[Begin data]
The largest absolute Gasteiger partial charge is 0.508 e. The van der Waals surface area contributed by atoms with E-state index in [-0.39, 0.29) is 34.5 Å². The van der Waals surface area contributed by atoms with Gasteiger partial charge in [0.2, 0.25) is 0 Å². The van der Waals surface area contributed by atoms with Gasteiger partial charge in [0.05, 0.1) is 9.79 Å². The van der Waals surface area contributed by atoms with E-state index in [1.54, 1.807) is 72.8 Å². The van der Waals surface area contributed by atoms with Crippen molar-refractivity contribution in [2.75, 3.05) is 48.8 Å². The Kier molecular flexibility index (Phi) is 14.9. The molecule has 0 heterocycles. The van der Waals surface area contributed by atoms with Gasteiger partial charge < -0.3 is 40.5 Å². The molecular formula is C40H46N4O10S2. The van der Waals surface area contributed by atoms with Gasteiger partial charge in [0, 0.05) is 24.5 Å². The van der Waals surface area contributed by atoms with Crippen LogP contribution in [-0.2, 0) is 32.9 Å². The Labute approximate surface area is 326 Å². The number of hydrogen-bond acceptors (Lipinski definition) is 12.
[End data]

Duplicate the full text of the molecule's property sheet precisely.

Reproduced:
The largest absolute Gasteiger partial charge is 0.508 e. The van der Waals surface area contributed by atoms with E-state index in [-0.39, 0.29) is 34.5 Å². The van der Waals surface area contributed by atoms with Gasteiger partial charge in [0.2, 0.25) is 0 Å². The van der Waals surface area contributed by atoms with Gasteiger partial charge in [0.05, 0.1) is 9.79 Å². The van der Waals surface area contributed by atoms with E-state index in [1.54, 1.807) is 72.8 Å². The van der Waals surface area contributed by atoms with Crippen molar-refractivity contribution in [2.75, 3.05) is 48.8 Å². The Kier molecular flexibility index (Phi) is 14.9. The molecule has 0 heterocycles. The van der Waals surface area contributed by atoms with Gasteiger partial charge < -0.3 is 40.5 Å². The molecular formula is C40H46N4O10S2. The van der Waals surface area contributed by atoms with Gasteiger partial charge in [0, 0.05) is 24.5 Å². The van der Waals surface area contributed by atoms with Crippen LogP contribution in [-0.2, 0) is 32.9 Å². The Labute approximate surface area is 326 Å². The number of hydrogen-bond acceptors (Lipinski definition) is 12.